DR. ANNE SCHUCHAT: I think in the United States, we are 1 out of 2 pregnancies occurring to someone who isn’t planning to get pregnant. It is difficult to know whether you are pregnant during the first month or so. Those two features conspire to say almost a majority of the pregnancies are occurring in people who don’t realize they are pregnant, yet, weren’t expecting it or didn’t recognize it. We do think raising awareness about those risks, especially in that first month before you even realize you are pregnant are very important. The specifics about parental awareness of pregnancy among babies that do develop the fetal alcohol spectrum disorder isn’t information that I have. So I can’t tell you for sure whether most of those mothers were unaware of their pregnancy. I think it is quite likely. We do know that women do so much to try to make sure that they can have a healthy baby. People stop smoking. They eat carefully and ask about what medications they should or shouldn’t take. They get the flu vaccine and Tdap. Of course, women are working really hard to increase the chance that their baby will be alcohol. Not drinking alcohol is one of the best things you can do to improve the chances that your baby will be healthy.
DR. ANNE SCHUCHAT: Next question, operator.
OPERATOR: The next will be Marcia Frellic of Medscape. Your line is open.
MARCIA FRELLIC: Thank you. Could you tell me more about the screening? What would you tell primary care physicians about who to test and when?
DR. ANNE SCHUCHAT: We recommend that everybody, all adults, be screened for alcohol and counseled about reducing their alcohol consumption if they have problems with it. This is recommended to be done on an annual basis for the general population and, of course, with pregnant women, we want to make sure they are being asked about alcohol and connected with resources. So we do provide more information about how to do this. It is a pretty simple screening and intervention. It can be done by a doctor or a nurse and there are also automated questions that the computer can do to help screen a person before the clinician talks with them. This can take just a few minutes. In a busy practice, a few minutes is precious. This is one of those interventions that is effective and cost effective and easy to apply. So we really want it to be used more commonly. We think that it is actually pretty uncommon right now for adults to have recalled being asked about alcohol use during a regular checkup. We think it is very important for that to be part of a normal evaluation.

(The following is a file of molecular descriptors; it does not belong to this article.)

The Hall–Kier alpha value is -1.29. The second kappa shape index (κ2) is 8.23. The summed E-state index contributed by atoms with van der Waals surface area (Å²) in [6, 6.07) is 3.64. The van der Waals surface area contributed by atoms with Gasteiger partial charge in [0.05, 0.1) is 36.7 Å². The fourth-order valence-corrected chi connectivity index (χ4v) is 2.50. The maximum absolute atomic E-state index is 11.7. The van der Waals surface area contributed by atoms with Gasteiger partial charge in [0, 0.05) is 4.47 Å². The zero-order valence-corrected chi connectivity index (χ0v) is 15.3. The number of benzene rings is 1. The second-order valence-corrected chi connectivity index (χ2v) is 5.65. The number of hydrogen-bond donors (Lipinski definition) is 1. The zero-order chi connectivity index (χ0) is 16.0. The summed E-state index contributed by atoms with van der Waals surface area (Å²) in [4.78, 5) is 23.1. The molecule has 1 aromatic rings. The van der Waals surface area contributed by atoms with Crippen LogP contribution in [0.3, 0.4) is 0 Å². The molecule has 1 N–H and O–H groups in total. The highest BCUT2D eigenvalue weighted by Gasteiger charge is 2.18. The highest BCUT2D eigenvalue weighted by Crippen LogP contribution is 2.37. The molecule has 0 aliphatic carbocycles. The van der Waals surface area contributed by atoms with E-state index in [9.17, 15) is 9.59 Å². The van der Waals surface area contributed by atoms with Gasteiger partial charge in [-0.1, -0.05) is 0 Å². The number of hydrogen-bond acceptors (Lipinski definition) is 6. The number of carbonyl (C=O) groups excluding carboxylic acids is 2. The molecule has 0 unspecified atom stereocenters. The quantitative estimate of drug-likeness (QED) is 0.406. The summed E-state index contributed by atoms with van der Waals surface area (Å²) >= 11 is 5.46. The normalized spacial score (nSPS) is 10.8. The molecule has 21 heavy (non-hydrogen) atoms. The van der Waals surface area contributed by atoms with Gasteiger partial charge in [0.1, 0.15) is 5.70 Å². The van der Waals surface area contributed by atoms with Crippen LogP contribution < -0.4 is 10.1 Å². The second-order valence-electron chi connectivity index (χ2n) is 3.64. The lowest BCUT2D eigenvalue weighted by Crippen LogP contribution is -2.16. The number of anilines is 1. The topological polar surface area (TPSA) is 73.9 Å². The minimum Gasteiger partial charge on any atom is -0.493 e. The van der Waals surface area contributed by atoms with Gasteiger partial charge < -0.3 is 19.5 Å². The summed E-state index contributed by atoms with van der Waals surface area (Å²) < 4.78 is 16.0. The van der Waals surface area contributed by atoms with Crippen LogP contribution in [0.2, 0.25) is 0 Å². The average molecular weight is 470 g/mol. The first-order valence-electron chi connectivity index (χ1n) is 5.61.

MARCIA FRELLIC: I think this would be a new conversation that we’re introducing here.
DR. ANNE SCHUCHAT: Well, it is not unheard of, certainly, asking about smoking and drinking and other substances is an important part of the medical exam. We know that it is often done the first time you see a clinician. It is not done regularly. We do think it is important to do this on a more regular basis. Many people have difficulty with alcohol at different stages in their life. The key point here today is that drinking too much for women means any alcohol use, if you are pregnant. So it is not a number or question of how many. It is any drinks. If you are pregnant at any time during the pregnancy. We do know that alcohol can be harmful to a developing baby at any stage during the pregnancy.
MARCIA FRELLIC: Thank you.
DR. ANNE SCHUCHAT: Next question.
OPERATOR: Next comes from Tracy Clark-Flory of Vocativ. Your line is open.
TRACY CLARK-FLORY: I’m wondering how serious the risk is for a woman who is drinking very mildly or moderately during that month when she hasn’t yet found out that she is pregnant.
DR. ANNE SCHUCHAT: You know, we can’t put a number on that for any individual woman. What we can say is that fetal alcohol spectrum disorders are 100% preventable if there is no alcohol exposure at all. There may be factors other than how much a person drinks, such as genetic factors that predispose them and their babies to be at higher risk. We don’t know which woman this is going to occur in or in which pregnancy it is going to occur in. That’s why we say that, why take the risk? Drinking any alcohol during any time in the pregnancy, even before you realize you are pregnant, could be harmful. We urge women and their partners and their friends to be supportive of that idea about, I’m not going to drink for a while, because I’m thinking about getting pregnant.